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Richey Ascent 2021 Version

Old 08-28-21, 12:59 PM
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Richey Ascent 2021 Version

Ritchey has updated their ascent to support 27x2.6" or 29x2.6" tires. They show it built up as both a flat and drop bar, but it is only sold as a frameset.

https://us.ritcheylogic.com/us_en/ascent-frameset




The frame is an interesting blend of gravel and mountain. However, the geometry seems more steered towards a drop bar bike packing build. I was excited when I first saw it, but the geometry doesn't fit my ideal usage, so I'll probably pass unless I can find one to test ride.

Any comments? Anyone have experience with the previous 2017 ascent?
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Old 08-28-21, 02:45 PM
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The Ritchey frames are so cool and so close to what I would want, but just miss slightly.
Their largest sizes are still too low I'm stack height, and i don't understand them routing the derailleur cable along the top tube on their bikes that will run frame bags. They are a true holdout in many ways.
I do like the traditional steerer tube sizing on their bikes. I haven't found that a steel steerer needs a 44mm head tube. Heck, I think for how I use a gravel bike(and many others), I could be fine with a 1 1/8 carbon steerer.
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Old 08-29-21, 08:17 AM
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Originally Posted by katsup
Ritchey has updated their ascent to support 27x2.6" or 29x2.6" tires. They show it built up as both a flat and drop bar, but it is only sold as a frameset.

https://us.ritcheylogic.com/us_en/ascent-frameset

The frame is an interesting blend of gravel and mountain. However, the geometry seems more steered towards a drop bar bike packing build. I was excited when I first saw it, but the geometry doesn't fit my ideal usage, so I'll probably pass unless I can find one to test ride.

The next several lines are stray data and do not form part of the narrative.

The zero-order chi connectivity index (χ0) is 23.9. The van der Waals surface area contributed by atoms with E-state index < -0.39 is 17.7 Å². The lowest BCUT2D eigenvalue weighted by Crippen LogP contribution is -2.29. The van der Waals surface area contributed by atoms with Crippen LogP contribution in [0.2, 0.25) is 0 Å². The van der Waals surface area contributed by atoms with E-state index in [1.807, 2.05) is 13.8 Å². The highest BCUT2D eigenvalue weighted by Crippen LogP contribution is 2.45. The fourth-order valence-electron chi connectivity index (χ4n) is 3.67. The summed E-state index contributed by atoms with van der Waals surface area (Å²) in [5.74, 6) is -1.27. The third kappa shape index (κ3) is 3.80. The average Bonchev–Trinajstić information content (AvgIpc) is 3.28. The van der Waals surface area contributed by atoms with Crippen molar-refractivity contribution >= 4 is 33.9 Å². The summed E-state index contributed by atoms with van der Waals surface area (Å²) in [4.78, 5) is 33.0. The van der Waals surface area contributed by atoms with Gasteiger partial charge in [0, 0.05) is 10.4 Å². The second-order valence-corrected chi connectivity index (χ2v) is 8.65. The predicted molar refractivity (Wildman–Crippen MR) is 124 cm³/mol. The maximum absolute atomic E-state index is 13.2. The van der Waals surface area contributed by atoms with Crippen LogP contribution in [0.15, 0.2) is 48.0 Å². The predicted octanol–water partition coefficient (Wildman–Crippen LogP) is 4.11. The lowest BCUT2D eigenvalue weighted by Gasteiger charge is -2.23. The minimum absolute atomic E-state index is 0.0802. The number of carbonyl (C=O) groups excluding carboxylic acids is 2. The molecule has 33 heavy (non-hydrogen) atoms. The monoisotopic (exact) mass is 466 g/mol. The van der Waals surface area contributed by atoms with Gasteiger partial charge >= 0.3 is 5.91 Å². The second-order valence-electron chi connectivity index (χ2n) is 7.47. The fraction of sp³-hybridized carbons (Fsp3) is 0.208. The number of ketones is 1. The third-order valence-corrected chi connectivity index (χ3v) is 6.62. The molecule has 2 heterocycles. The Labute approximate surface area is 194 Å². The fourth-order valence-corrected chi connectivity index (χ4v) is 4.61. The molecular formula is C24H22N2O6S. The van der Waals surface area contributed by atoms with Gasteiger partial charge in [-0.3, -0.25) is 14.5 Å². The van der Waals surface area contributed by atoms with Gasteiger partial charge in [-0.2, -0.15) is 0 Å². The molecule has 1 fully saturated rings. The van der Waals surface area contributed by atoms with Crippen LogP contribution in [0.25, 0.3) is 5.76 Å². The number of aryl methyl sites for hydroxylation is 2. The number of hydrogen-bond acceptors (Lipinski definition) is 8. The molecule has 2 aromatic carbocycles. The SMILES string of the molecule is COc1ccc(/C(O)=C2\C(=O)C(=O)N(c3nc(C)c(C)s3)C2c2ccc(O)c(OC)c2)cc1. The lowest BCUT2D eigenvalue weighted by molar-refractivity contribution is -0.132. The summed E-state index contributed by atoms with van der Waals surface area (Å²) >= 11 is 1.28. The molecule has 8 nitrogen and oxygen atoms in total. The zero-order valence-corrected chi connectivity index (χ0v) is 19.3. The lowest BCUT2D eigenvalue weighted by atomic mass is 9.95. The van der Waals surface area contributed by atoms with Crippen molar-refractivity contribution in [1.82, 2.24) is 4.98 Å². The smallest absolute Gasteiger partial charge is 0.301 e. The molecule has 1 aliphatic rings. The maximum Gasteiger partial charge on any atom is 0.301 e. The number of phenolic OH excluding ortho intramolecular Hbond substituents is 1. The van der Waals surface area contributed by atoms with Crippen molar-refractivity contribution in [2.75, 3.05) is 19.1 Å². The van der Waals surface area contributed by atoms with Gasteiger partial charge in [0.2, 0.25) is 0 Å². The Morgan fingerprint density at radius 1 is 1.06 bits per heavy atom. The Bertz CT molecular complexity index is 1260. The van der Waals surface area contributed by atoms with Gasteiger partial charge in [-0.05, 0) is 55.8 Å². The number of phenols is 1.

Any comments? Anyone have experience with the previous 2017 ascent?
Originally Posted by mstateglfr
The Ritchey frames are so cool and so close to what I would want, but just miss slightly.
Their largest sizes are still too low I'm stack height, and i don't understand them routing the derailleur cable along the top tube on their bikes that will run frame bags. They are a true holdout in many ways.
I do like the traditional steerer tube sizing on their bikes. I haven't found that a steel steerer needs a 44mm head tube. Heck, I think for how I use a gravel bike(and many others), I could be fine with a 1 1/8 carbon steerer.
I'm very fortunate to be 5-10, so fit is not a big issue for me. From what I gather, Tom Ritchey claims that he sticks to 1-1/8" for compliance, plus the forged headtube has the diameter of 1" headtubes to keep a classy steel look vs some "beercan" headtubes used by other vendors. Not so much on this new sturdy Ascent, but this minimalism is evident in other frames. A steel tapered fork sounds brutally stiff and heavy. FWIW I find my carbon Ritchey fork with this headtube to be exrtemely comfy.

The geometry is interesting, to me at least, as the M size has a very similar geometry regarding fit as my 55 Swiss Cross Disc V1; so this could make for the exact same fit but with fat 27.5 tires, slacker headtube, and longer chainstays+wheelbase.


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Old 08-29-21, 09:34 AM
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Nice bike.

Regarding geometry, different strokes for different folks. I got their Swiss Cross precisely because it doesn't have an obscenely tall stack height like most modern gravel frames (especially the V2 is lower and longer, with 550 stack and 388 reach in size M) , and I managed to build a gravel bike which replicates my road bike position amazingly well, with angles basically the same and with just one cm taller bars, which is handy offroad.

It isn't the sort of bike you festoon your worldly possessions onto, though, it's just not meant for it between the derailleur cable routing and absence of any rack mounts and the like. Not going to be everyone's cup of tea.
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Old 08-30-21, 02:01 AM
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Originally Posted by DorkDisk